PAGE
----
The world is at a pivotal moment for global development cooperation. While many stakeholders are brought increasingly into international development processes, philanthropy stands apart, despite the scale, ambition and potential of philanthropy’s contributions to international development. Its resources are growing as a proportion of total Official Development Assistance (ODA), and in 2011 philanthropic North-South flows from OECD DAC donors alone was at least US$59 billion. But philanthropy should not be viewed principally as “gap filler” for ODA. Instead, and crucially, philanthropy brings a complementary and beneficial set of new actors, approaches, and types of funding (Cannon, 2018).
Most philanthropy is directed to supporting individual and collective human initiative and ingenuity, an expression of belief that the answers to societies’ toughest challenges lie not in one institution or set of actors, but in the vast array of individuals and institutions who make up those societies, who represent different beliefs and perspectives, and approach the same problems with different solutions. The value of a philanthropic portfolio is that it enables one institution, even with modest resources, to simultaneously, and over time, test and support disparate organizations and interventions. And given the growing importance and enthusiasm around South-South cooperation and linkages, the burgeoning philanthropy originating in the Global South, which has not been well-documented, is particularly important to explore and analyze (Kihato, 2011).
Philanthropy is increasingly seen as an alternative source of global development finance, and one of the solutions to the steadily decreasing role of Official Development Aid (ODA). Philanthropy studies and research on social entrepreneurship are developing, and more work is being done to understand their impact. Aside private foreign direct investment, “innovative finance”, and diasporas’ remittances, the philanthropy sector – in its diversity – seeks to play a more significant role in Africa’s development. In that sense, the first reason why philanthropy is worth being seriously considered by all those interested in developing countries is that it is a substantial provider of development finance. The second reason why we should try to better understand philanthropy is that “Grant makers also give money” (Moyo, 2014).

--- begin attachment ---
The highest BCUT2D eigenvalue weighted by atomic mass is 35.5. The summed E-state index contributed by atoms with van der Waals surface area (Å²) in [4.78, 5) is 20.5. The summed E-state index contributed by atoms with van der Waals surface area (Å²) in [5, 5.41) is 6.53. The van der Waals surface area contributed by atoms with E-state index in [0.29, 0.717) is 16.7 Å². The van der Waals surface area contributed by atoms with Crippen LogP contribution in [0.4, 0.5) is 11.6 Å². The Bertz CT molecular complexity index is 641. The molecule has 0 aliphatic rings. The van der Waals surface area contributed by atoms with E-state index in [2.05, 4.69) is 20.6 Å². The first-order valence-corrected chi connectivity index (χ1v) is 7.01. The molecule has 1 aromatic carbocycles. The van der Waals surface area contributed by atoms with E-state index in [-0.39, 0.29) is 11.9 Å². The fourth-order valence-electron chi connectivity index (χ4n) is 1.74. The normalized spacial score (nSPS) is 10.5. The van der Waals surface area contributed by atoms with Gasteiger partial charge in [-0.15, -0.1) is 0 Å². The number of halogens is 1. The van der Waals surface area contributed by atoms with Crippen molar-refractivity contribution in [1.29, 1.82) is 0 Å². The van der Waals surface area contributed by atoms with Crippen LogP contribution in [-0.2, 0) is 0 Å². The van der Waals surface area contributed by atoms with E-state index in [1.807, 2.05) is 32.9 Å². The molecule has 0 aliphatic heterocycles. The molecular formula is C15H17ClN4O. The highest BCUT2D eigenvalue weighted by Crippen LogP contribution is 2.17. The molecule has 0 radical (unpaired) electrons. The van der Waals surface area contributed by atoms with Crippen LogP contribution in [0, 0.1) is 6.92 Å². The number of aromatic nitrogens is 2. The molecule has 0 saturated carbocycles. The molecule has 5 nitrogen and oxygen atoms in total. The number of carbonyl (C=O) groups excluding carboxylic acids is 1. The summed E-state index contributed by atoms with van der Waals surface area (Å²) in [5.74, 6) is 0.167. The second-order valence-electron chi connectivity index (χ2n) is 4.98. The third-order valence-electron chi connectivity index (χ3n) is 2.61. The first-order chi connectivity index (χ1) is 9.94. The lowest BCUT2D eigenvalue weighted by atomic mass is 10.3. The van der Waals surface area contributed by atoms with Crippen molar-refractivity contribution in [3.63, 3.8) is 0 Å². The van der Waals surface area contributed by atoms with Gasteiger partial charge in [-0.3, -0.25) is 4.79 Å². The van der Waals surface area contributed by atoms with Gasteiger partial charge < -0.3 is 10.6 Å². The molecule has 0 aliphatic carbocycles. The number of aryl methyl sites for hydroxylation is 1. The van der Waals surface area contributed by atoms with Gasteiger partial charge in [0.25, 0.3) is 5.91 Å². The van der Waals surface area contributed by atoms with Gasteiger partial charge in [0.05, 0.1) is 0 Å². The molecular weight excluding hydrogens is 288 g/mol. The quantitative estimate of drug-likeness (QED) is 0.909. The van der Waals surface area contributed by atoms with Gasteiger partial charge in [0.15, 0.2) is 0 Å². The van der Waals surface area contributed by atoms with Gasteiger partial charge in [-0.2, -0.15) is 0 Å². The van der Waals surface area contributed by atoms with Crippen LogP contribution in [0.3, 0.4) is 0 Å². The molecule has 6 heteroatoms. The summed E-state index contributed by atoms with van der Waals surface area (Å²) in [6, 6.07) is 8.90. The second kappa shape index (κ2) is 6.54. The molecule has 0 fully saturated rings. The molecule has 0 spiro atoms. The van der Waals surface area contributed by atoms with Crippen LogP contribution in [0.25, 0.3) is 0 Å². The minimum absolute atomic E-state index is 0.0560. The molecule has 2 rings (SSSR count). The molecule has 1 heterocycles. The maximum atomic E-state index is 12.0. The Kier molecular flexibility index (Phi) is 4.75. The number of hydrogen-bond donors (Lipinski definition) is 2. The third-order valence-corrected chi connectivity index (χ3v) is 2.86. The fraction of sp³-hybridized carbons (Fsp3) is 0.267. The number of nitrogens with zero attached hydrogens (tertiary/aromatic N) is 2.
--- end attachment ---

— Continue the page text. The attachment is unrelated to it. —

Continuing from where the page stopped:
According to the online Oxford dictionary referring to a definition dating back from the seventeenth century, everyone is a philanthropist in his or her own right, since philanthropy is “the desire to promote the welfare of others, expressed especially by the generous donation of money to good causes.” This definition is not only very broad, but leads to a number of questions to be constantly addressed by those practicing or studying philanthropy. Indeed, such notions as “desire”, “welfare”, “generosity”, “donation”, “money” and “good causes” may spread confusion, if not controversy, about the ways they are interpreted (Setkova, 2014).
Other definitions from the last century reflect a rather high degree of professionalization in philanthropy: in the 1960s American experts used the following criteria for identifying philanthropic foundations: “nongovernmental, nonprofit, possessing a principal fund of their own, managed by their own trustees and directors, promote social, educational, charitable, religious or other activities serving the common welfare”. Although Weaver’s 1967 definition is clearer, the question of what “common welfare” is remains unanswered. It has recently been replaced in latest American publications by the idea of “social purpose”, “social justice”, or “wellbeing” but also “social investment” (Viederman, 2012).